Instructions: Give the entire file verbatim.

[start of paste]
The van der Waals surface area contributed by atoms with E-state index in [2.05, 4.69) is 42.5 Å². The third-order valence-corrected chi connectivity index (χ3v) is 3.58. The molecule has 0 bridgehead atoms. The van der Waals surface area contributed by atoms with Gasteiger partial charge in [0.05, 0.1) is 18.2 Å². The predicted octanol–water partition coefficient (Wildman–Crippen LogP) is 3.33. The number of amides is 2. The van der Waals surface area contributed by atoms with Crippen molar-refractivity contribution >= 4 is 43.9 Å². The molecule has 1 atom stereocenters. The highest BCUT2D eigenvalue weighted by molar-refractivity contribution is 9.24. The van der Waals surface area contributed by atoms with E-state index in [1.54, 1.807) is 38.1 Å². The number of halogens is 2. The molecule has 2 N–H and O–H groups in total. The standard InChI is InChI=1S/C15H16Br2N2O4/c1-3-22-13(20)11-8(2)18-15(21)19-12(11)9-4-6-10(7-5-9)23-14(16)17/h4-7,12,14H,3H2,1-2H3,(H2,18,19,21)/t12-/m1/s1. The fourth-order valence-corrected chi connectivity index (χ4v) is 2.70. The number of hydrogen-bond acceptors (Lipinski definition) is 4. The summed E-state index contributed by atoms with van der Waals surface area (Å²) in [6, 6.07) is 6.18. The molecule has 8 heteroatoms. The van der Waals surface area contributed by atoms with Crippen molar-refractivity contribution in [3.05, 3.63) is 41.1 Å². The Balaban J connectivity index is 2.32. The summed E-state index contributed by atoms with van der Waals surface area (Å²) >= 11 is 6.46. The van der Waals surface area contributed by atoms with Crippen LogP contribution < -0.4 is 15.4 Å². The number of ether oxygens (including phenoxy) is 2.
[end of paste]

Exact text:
The van der Waals surface area contributed by atoms with E-state index in [2.05, 4.69) is 42.5 Å². The third-order valence-corrected chi connectivity index (χ3v) is 3.58. The molecule has 0 bridgehead atoms. The van der Waals surface area contributed by atoms with Gasteiger partial charge in [0.05, 0.1) is 18.2 Å². The predicted octanol–water partition coefficient (Wildman–Crippen LogP) is 3.33. The number of amides is 2. The van der Waals surface area contributed by atoms with Crippen molar-refractivity contribution >= 4 is 43.9 Å². The molecule has 1 atom stereocenters. The highest BCUT2D eigenvalue weighted by molar-refractivity contribution is 9.24. The van der Waals surface area contributed by atoms with E-state index in [1.54, 1.807) is 38.1 Å². The number of halogens is 2. The molecule has 2 N–H and O–H groups in total. The standard InChI is InChI=1S/C15H16Br2N2O4/c1-3-22-13(20)11-8(2)18-15(21)19-12(11)9-4-6-10(7-5-9)23-14(16)17/h4-7,12,14H,3H2,1-2H3,(H2,18,19,21)/t12-/m1/s1. The fourth-order valence-corrected chi connectivity index (χ4v) is 2.70. The number of hydrogen-bond acceptors (Lipinski definition) is 4. The summed E-state index contributed by atoms with van der Waals surface area (Å²) in [6, 6.07) is 6.18. The molecule has 8 heteroatoms. The van der Waals surface area contributed by atoms with Crippen molar-refractivity contribution in [3.05, 3.63) is 41.1 Å². The Balaban J connectivity index is 2.32. The summed E-state index contributed by atoms with van der Waals surface area (Å²) >= 11 is 6.46. The van der Waals surface area contributed by atoms with Crippen LogP contribution < -0.4 is 15.4 Å². The number of ether oxygens (including phenoxy) is 2.